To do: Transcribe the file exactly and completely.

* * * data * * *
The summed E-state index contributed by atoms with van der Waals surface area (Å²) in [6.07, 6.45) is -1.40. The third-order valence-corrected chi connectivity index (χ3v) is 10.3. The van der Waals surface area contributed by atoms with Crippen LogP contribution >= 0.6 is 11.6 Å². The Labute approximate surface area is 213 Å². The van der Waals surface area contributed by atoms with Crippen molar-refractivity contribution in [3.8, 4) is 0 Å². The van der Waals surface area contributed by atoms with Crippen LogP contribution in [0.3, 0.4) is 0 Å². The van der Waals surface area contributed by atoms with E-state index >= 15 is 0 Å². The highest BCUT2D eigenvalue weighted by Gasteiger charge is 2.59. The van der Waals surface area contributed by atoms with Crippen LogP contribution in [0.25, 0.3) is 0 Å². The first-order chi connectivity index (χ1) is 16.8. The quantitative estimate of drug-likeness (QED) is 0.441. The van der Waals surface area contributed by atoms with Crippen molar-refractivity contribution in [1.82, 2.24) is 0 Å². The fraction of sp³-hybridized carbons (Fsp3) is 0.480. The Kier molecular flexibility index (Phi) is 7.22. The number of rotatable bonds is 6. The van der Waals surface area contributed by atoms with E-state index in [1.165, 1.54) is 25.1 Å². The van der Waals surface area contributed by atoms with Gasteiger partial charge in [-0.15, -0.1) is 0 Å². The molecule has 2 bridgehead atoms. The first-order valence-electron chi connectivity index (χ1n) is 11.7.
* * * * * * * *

The summed E-state index contributed by atoms with van der Waals surface area (Å²) in [6.07, 6.45) is -1.40. The third-order valence-corrected chi connectivity index (χ3v) is 10.3. The van der Waals surface area contributed by atoms with Crippen LogP contribution >= 0.6 is 11.6 Å². The Labute approximate surface area is 213 Å². The van der Waals surface area contributed by atoms with Crippen molar-refractivity contribution in [3.8, 4) is 0 Å². The van der Waals surface area contributed by atoms with Crippen LogP contribution in [0.3, 0.4) is 0 Å². The van der Waals surface area contributed by atoms with E-state index >= 15 is 0 Å². The highest BCUT2D eigenvalue weighted by Gasteiger charge is 2.59. The van der Waals surface area contributed by atoms with Crippen LogP contribution in [0.25, 0.3) is 0 Å². The first-order chi connectivity index (χ1) is 16.8. The quantitative estimate of drug-likeness (QED) is 0.441. The van der Waals surface area contributed by atoms with Crippen molar-refractivity contribution in [1.82, 2.24) is 0 Å². The fraction of sp³-hybridized carbons (Fsp3) is 0.480. The Kier molecular flexibility index (Phi) is 7.22. The number of rotatable bonds is 6. The van der Waals surface area contributed by atoms with E-state index in [1.165, 1.54) is 25.1 Å². The van der Waals surface area contributed by atoms with Gasteiger partial charge in [-0.15, -0.1) is 0 Å². The molecule has 2 bridgehead atoms. The first-order valence-electron chi connectivity index (χ1n) is 11.7.